Pius, L., McQueen, J., Stajner, I., Huang, J., Pan, L., Tong, D., Kim, H., Tang, Y., Kondragunta, S., and Ruminski, M.: NAQFC developmental forecast guidance for fine particulate matter (PM2.5), Weather Forecast., 32, 343–360, https://doi.org/10.1175/waf-d-15-0163.1, 2017.
Prados, A. I., Kondragunta, S., Ciren, P., and Knapp, K. P.: GOES Aerosol/Smoke product (GASP) over North America: Comparisons to AERONET and MODIS observations, J. Geophys. Res.-Atmos., 112, D15, https://doi.org/10.1029/2006jd007968, 2007.
Prins, E. M. and Menzel, W. P.: Geostationary satellite detection of biomass burning in South America, Int. J. Remote Sens., 13, 2783–2799, 1992.
Rappold, A. G., Stone, S. L., Cascio, W. E., Neas, L. M., Kilaru, V. J., Carraway, M. S., Szykman, J. J., Ising, A., Cleve, W. E., Meredith, J. T., Vaughan-Batten, H., Deyneka, L., and Devlin, R. B.: Peat Bog Wildfire Smoke Exposure in Rural North Carolina Is Associated with Cardiopulmonary Emergency Department Visits Assessed through Syndromic Surveillance, Environ. Health Perspect., 119, 1415–1420, https://doi.org/10.1289/ehp.1003206, 2011.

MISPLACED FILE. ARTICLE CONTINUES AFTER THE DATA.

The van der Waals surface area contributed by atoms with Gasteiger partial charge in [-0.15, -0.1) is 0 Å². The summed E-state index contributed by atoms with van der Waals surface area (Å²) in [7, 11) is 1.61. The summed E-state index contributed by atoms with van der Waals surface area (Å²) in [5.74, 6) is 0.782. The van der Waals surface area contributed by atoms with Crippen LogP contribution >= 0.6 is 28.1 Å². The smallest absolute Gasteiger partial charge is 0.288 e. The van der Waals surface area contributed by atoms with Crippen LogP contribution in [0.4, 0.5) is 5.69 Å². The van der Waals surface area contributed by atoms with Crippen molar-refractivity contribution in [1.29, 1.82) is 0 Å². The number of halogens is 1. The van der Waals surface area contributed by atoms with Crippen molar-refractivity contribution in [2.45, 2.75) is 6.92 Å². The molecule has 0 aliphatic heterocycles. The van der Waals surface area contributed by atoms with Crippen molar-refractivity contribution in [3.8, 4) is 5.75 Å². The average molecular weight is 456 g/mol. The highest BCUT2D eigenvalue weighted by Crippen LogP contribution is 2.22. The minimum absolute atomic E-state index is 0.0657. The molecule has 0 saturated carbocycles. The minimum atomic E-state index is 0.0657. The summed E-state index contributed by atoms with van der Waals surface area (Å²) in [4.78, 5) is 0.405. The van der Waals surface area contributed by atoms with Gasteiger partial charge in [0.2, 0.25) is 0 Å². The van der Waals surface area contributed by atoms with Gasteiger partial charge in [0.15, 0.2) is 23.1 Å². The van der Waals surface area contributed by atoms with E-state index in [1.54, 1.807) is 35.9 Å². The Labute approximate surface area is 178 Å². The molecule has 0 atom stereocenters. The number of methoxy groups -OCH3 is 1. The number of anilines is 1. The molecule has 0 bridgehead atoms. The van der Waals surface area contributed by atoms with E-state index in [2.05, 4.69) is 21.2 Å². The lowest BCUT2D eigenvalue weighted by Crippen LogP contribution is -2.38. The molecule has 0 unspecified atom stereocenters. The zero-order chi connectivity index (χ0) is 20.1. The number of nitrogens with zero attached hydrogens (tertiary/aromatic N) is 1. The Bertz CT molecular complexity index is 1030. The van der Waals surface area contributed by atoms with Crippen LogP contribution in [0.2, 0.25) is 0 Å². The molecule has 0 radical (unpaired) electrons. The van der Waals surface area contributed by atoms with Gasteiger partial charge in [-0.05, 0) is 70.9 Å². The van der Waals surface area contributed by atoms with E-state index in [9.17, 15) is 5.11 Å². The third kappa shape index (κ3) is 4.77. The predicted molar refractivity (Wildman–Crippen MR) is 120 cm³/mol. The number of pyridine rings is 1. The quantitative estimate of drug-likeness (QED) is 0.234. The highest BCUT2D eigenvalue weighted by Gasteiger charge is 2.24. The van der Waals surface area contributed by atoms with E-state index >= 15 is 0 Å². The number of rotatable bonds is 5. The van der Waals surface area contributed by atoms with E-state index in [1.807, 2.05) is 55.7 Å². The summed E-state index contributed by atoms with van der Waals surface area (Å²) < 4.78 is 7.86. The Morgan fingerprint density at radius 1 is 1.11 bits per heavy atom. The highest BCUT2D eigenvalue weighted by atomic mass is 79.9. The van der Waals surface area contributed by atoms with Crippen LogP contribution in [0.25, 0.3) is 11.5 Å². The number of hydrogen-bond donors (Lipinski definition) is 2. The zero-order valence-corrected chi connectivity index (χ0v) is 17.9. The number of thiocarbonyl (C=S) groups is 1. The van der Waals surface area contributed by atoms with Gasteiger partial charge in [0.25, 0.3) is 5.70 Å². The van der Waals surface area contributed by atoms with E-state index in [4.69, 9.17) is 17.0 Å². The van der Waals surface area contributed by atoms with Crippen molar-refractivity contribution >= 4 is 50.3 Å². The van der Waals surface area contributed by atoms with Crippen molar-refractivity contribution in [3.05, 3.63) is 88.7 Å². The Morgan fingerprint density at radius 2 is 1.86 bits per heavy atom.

Reid, J. S., Koppmann, R., Eck, T. F., and Eleuterio, D. P.: A review of biomass burning emissions part II: intensive physical properties of biomass burning particles, Atmos. Chem. Phys., 5, 799–825, https://doi.org/10.5194/acp-5-799-2005, 2005.
Rolph, G. D., Draxler, R. R., Stein, A. F., Taylor, A., Ruminski, M. G., Kondragunta, S., Zeng, J., Huang, H. C., Manikin, G., McQueen, J. T., and Davidson, P. M.: Description and Verification of the NOAA Smoke Forecasting System: The 2007 Fire Season, Weather Forecast., 24, 361–378. https://doi.org/10.1175/2008waf2222165.1, 2009.
Ruminski, M. and Kondragunta, S.: Monitoring fire and smoke emissions with the hazard mapping system – art. no. 64120B. in: Disaster Forewarning Diagnostic Methods and Management, edited by: Kogan, F., Habib, S., Hegde, V. S., and Matsuoka, M., 2006.